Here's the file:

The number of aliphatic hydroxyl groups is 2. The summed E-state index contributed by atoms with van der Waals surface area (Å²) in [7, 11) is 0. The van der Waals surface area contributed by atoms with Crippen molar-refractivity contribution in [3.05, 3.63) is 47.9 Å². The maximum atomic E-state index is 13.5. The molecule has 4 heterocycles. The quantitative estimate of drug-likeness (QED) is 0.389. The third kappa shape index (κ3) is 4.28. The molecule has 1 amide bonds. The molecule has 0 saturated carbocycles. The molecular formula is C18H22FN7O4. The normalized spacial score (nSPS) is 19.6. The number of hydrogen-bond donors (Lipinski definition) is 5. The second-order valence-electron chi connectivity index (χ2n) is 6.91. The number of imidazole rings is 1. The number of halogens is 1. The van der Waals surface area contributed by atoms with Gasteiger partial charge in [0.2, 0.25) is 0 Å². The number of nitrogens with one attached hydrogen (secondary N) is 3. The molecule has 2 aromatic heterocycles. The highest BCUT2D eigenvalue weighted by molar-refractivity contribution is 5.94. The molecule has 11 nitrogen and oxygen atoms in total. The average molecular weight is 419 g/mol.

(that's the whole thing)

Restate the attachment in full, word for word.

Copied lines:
The number of aliphatic hydroxyl groups is 2. The summed E-state index contributed by atoms with van der Waals surface area (Å²) in [7, 11) is 0. The van der Waals surface area contributed by atoms with Crippen molar-refractivity contribution in [3.05, 3.63) is 47.9 Å². The maximum atomic E-state index is 13.5. The molecule has 4 heterocycles. The quantitative estimate of drug-likeness (QED) is 0.389. The third kappa shape index (κ3) is 4.28. The molecule has 1 amide bonds. The molecule has 0 saturated carbocycles. The molecular formula is C18H22FN7O4. The normalized spacial score (nSPS) is 19.6. The number of hydrogen-bond donors (Lipinski definition) is 5. The second-order valence-electron chi connectivity index (χ2n) is 6.91. The number of imidazole rings is 1. The number of halogens is 1. The van der Waals surface area contributed by atoms with Gasteiger partial charge in [0.2, 0.25) is 0 Å². The number of nitrogens with one attached hydrogen (secondary N) is 3. The molecule has 2 aromatic heterocycles. The highest BCUT2D eigenvalue weighted by molar-refractivity contribution is 5.94. The molecule has 11 nitrogen and oxygen atoms in total. The average molecular weight is 419 g/mol.